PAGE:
MICHELE NORRIS, host:
Japan has just doubled its estimate for the amount of radiation released by the crippled Fukushima Dai-ichi nuclear plant, yet people are still living in the zone around the plant. That's because in some villages residents have ignored evacuation orders.
NPR's Louisa Lim visited one such village where radiation levels are well above those considered safe.
LOUISA LIM: We're now in Iitate, 20 miles from the crippled nuclear reactor at Fukushima. And this is one of the areas that was supposed to have been evacuated by the end May, but still there are a lot of people here. And we've just found an old couple who are busy in their fields, so we stopped to see why they haven't yet left.
(Soundbite of a tractor)
LIM: Seventy-seven year old Nisaka Mieko and her husband are digging chives out of the rich brown earth, plastic gloves on their hands, masks over their mouths. The oniony smell of ripe chives hovers, as they chuck bundles of veggies into their tractor. They stand to lose $25,000 worth of crops, which can't be sold or eaten.
Ms. NISAKA MIEKO (Farmer): (Through Translator) We're taking these to put them in a place where they won't be rained on. We're waiting until next spring, when we might be able to plant their seeds. Of course, it's scary but we'll lose them if we don't do this.
(Soundbite of machinery)
LIM: Closer still to the nuclear plant, Sato Takao is feeding hay to his cows. He can't leave till he's sold them. But he's only getting 70 percent of the market price, even though the radiation measured in his meat is around a hundred becquerels per kilo, a fifth of that judged dangerous.
In late April, he and other residents were given a month to leave. But he thinks he won't be able to wind up his farm until August.
Mr. SATO TAKAO (Farmer): (Through Translator) If you've got 600 cows, it's not that easy to get rid of them. People have been talking up this nuclear disaster and the radiation, so, of course I can't sell them for the right price.
LIM: So I've now come to the Iitate Village Office to try to and find out what happened to this evacuation process. It seems that there are a lot of people who still haven't left, and I'm going to try to find a village official to explain what's going on.
Mr. SHINICHI MONMA (Deputy Village Chief, Iitate): (Japanese language spoken)
LIM: Shinichi Monma is the deputy village chief of Iitate. He admits about 20 percent of the village still hasn't left. But he believes they'll be gone by the end of June.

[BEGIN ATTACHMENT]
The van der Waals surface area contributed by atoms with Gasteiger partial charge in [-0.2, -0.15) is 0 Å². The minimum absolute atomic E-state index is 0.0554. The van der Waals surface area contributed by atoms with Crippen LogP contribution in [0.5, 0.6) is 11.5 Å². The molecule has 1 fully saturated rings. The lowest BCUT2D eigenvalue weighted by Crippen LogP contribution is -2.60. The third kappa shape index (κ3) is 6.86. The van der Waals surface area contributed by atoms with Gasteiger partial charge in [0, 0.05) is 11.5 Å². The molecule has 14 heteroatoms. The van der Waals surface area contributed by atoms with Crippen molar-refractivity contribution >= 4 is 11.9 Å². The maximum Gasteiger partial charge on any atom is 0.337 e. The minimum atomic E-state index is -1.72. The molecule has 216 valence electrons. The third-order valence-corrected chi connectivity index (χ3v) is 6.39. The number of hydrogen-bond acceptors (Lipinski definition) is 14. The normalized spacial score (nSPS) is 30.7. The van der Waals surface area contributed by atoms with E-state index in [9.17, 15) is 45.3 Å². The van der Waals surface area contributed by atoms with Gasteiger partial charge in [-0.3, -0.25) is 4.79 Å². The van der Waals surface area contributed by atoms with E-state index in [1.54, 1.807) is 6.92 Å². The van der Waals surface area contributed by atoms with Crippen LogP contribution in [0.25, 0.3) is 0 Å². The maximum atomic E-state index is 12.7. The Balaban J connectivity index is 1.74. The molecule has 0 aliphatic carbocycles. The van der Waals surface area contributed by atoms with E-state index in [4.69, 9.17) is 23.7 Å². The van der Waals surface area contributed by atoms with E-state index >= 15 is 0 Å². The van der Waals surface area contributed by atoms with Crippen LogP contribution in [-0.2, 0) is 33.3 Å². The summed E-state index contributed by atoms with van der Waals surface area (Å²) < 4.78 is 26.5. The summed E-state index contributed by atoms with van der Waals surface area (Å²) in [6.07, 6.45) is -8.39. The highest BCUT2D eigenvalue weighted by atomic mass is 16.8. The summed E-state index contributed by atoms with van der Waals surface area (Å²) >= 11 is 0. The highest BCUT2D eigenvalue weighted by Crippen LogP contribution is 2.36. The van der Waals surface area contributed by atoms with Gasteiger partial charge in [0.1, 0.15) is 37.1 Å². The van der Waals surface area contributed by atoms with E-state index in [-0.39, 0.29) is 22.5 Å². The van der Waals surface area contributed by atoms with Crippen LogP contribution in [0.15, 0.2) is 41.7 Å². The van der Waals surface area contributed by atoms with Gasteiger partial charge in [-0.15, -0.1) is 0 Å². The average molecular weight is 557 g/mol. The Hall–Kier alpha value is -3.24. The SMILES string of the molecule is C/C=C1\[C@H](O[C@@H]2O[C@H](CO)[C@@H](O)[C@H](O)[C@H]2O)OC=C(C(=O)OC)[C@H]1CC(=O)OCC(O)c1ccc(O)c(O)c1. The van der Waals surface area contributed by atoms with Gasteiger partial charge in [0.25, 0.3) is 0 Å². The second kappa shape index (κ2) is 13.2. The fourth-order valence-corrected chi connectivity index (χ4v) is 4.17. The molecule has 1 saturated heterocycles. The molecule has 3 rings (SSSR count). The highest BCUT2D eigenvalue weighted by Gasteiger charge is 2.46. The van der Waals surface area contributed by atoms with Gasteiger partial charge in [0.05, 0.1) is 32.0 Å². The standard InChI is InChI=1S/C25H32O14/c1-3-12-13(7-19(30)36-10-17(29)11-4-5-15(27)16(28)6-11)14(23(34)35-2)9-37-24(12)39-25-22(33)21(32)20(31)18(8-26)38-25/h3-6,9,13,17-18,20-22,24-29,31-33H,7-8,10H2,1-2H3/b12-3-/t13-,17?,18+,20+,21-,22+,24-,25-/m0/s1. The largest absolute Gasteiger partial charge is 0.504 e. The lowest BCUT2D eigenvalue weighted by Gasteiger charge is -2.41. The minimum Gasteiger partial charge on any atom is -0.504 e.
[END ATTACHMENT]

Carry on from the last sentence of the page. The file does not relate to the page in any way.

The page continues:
Mr. MONMA: (Through Translator) The national government doesn't know what it's like down here. It's hard to move people with children. People can't work when they move, there's nowhere for them to go. I'm not going to force people to leave.
(Soundbite of an alarm)
LIM: The truth is, the longer you spend in this picture-perfect place, complete with a friendly village shop, the easier it is to be lulled into a false sense of security. You can't see the radiation or smell it, people say repeatedly, and it's easy to forget the threat. But these lush emerald hills and bubbling brooks are poisoned, their radiation levels twice as high as those requiring evacuation, according to the International Atomic Energy Agency.
Jan Van Der Putte from Greenpeace says the government needs to act now.
Mr. JAN VAN DER PUTTE (Radiation Expert, Greenpeace): We already asked for this further evacuation on April the 11th. This further step is absolutely required. And institutes and experts knew this already a month ago.
(Soundbite of music)
LIM: Jaunty music plays inside the village bookshop, where the shelves are being stacked with new titles. Mihori Takahashi has already moved out of the village, but she comes back every day to open the shop.
Mr. MIHORI TAKAHASHI: (Japanese language spoken)
LIM: It's my responsibility, she says. But she is in a state of mourning for what she's losing. After all, Iitate village was officially voted one of the most beautiful in Japan.
Ms. TAKAHASHI: (Through Translator) I'll miss all of it - the village, the little rivers, the mountains, the people, the clouds, the sky, everything.
LIM: And for some, leaving this rural idyll with its forests of cedar is more than they can bear. More than a hundred old people at the village's retirement home are being allowed to stay on, so long as they remain inside. That some prefer radiation to resettlement shows the enormity of the government's task.
Louisa Lim, NPR News.
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